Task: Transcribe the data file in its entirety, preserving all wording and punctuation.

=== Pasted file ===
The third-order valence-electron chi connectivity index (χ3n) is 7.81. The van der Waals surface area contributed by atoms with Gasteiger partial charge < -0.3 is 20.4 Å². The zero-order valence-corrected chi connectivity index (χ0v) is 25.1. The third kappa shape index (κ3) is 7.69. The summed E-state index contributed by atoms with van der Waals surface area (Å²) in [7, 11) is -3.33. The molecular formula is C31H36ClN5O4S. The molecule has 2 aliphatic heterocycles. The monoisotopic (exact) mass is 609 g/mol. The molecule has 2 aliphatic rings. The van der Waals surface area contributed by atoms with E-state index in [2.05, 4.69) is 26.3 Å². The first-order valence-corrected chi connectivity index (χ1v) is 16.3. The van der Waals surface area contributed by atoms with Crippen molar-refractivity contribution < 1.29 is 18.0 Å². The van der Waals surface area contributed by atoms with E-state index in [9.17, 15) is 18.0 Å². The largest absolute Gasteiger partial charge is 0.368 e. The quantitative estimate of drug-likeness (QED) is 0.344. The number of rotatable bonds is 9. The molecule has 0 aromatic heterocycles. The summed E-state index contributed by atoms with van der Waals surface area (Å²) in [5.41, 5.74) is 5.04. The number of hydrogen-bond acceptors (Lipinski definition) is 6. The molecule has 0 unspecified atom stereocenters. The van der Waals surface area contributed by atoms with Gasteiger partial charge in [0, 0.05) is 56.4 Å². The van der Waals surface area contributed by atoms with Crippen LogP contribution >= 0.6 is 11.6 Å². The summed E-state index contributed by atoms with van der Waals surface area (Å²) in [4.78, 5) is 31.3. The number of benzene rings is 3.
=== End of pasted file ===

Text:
The third-order valence-electron chi connectivity index (χ3n) is 7.81. The van der Waals surface area contributed by atoms with Gasteiger partial charge < -0.3 is 20.4 Å². The zero-order valence-corrected chi connectivity index (χ0v) is 25.1. The third kappa shape index (κ3) is 7.69. The summed E-state index contributed by atoms with van der Waals surface area (Å²) in [7, 11) is -3.33. The molecular formula is C31H36ClN5O4S. The molecule has 2 aliphatic heterocycles. The monoisotopic (exact) mass is 609 g/mol. The molecule has 2 aliphatic rings. The van der Waals surface area contributed by atoms with E-state index in [2.05, 4.69) is 26.3 Å². The first-order valence-corrected chi connectivity index (χ1v) is 16.3. The van der Waals surface area contributed by atoms with Crippen molar-refractivity contribution < 1.29 is 18.0 Å². The van der Waals surface area contributed by atoms with E-state index in [9.17, 15) is 18.0 Å². The largest absolute Gasteiger partial charge is 0.368 e. The quantitative estimate of drug-likeness (QED) is 0.344. The number of rotatable bonds is 9. The molecule has 0 aromatic heterocycles. The summed E-state index contributed by atoms with van der Waals surface area (Å²) in [5.41, 5.74) is 5.04. The number of hydrogen-bond acceptors (Lipinski definition) is 6. The molecule has 0 unspecified atom stereocenters. The van der Waals surface area contributed by atoms with Gasteiger partial charge in [0, 0.05) is 56.4 Å². The van der Waals surface area contributed by atoms with Crippen LogP contribution >= 0.6 is 11.6 Å². The summed E-state index contributed by atoms with van der Waals surface area (Å²) in [4.78, 5) is 31.3. The number of benzene rings is 3.